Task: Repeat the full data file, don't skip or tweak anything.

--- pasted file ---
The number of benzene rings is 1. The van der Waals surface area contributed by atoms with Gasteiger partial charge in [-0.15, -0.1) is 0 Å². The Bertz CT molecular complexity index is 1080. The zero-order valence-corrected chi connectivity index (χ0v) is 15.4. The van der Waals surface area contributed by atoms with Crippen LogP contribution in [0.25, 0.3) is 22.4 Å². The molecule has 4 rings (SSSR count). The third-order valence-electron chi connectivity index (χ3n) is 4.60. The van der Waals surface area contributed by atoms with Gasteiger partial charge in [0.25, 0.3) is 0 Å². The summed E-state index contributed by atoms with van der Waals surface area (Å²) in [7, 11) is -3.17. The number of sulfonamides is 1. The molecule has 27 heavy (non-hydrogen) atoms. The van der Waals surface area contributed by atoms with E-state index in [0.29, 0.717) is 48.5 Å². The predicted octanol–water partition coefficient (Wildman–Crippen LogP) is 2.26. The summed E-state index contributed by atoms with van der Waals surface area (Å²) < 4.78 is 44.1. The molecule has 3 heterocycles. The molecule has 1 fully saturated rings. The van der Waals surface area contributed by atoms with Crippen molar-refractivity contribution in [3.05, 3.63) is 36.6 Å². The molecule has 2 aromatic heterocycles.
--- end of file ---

The number of benzene rings is 1. The van der Waals surface area contributed by atoms with Gasteiger partial charge in [-0.15, -0.1) is 0 Å². The Bertz CT molecular complexity index is 1080. The zero-order valence-corrected chi connectivity index (χ0v) is 15.4. The van der Waals surface area contributed by atoms with Crippen LogP contribution in [0.25, 0.3) is 22.4 Å². The molecule has 4 rings (SSSR count). The third-order valence-electron chi connectivity index (χ3n) is 4.60. The van der Waals surface area contributed by atoms with Gasteiger partial charge in [0.25, 0.3) is 0 Å². The summed E-state index contributed by atoms with van der Waals surface area (Å²) in [7, 11) is -3.17. The number of sulfonamides is 1. The molecule has 27 heavy (non-hydrogen) atoms. The van der Waals surface area contributed by atoms with E-state index in [0.29, 0.717) is 48.5 Å². The predicted octanol–water partition coefficient (Wildman–Crippen LogP) is 2.26. The summed E-state index contributed by atoms with van der Waals surface area (Å²) < 4.78 is 44.1. The molecule has 3 heterocycles. The molecule has 1 fully saturated rings. The van der Waals surface area contributed by atoms with Crippen molar-refractivity contribution in [3.05, 3.63) is 36.6 Å². The molecule has 2 aromatic heterocycles.